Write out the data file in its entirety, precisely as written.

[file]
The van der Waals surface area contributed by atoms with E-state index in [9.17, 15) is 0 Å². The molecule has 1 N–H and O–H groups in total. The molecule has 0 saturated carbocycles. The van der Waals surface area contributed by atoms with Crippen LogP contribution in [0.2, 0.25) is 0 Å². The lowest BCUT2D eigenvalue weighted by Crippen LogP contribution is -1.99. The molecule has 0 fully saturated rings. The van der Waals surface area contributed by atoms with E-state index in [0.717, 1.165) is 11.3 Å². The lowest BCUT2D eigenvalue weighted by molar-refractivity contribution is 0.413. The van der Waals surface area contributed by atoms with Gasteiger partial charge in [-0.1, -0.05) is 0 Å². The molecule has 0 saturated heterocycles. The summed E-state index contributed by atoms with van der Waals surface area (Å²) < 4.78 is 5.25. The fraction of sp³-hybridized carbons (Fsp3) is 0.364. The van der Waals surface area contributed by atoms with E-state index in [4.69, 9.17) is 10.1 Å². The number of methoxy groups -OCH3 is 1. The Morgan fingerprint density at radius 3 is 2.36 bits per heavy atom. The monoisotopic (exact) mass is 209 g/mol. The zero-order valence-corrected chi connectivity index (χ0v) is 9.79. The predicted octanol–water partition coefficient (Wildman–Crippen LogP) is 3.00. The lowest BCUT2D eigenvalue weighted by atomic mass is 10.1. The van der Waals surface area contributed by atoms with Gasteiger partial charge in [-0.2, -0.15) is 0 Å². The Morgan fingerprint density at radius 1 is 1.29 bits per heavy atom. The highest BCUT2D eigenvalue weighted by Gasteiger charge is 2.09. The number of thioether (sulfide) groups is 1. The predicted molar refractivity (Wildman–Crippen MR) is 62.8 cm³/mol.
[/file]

The van der Waals surface area contributed by atoms with E-state index in [9.17, 15) is 0 Å². The molecule has 1 N–H and O–H groups in total. The molecule has 0 saturated carbocycles. The van der Waals surface area contributed by atoms with Crippen LogP contribution in [0.2, 0.25) is 0 Å². The lowest BCUT2D eigenvalue weighted by Crippen LogP contribution is -1.99. The molecule has 0 fully saturated rings. The van der Waals surface area contributed by atoms with E-state index in [0.717, 1.165) is 11.3 Å². The lowest BCUT2D eigenvalue weighted by molar-refractivity contribution is 0.413. The van der Waals surface area contributed by atoms with Gasteiger partial charge in [-0.1, -0.05) is 0 Å². The molecule has 0 saturated heterocycles. The summed E-state index contributed by atoms with van der Waals surface area (Å²) < 4.78 is 5.25. The fraction of sp³-hybridized carbons (Fsp3) is 0.364. The van der Waals surface area contributed by atoms with E-state index in [4.69, 9.17) is 10.1 Å². The number of methoxy groups -OCH3 is 1. The Morgan fingerprint density at radius 3 is 2.36 bits per heavy atom. The monoisotopic (exact) mass is 209 g/mol. The zero-order valence-corrected chi connectivity index (χ0v) is 9.79. The predicted octanol–water partition coefficient (Wildman–Crippen LogP) is 3.00. The lowest BCUT2D eigenvalue weighted by atomic mass is 10.1. The van der Waals surface area contributed by atoms with Gasteiger partial charge in [-0.2, -0.15) is 0 Å². The Morgan fingerprint density at radius 1 is 1.29 bits per heavy atom. The highest BCUT2D eigenvalue weighted by Gasteiger charge is 2.09. The number of thioether (sulfide) groups is 1. The predicted molar refractivity (Wildman–Crippen MR) is 62.8 cm³/mol.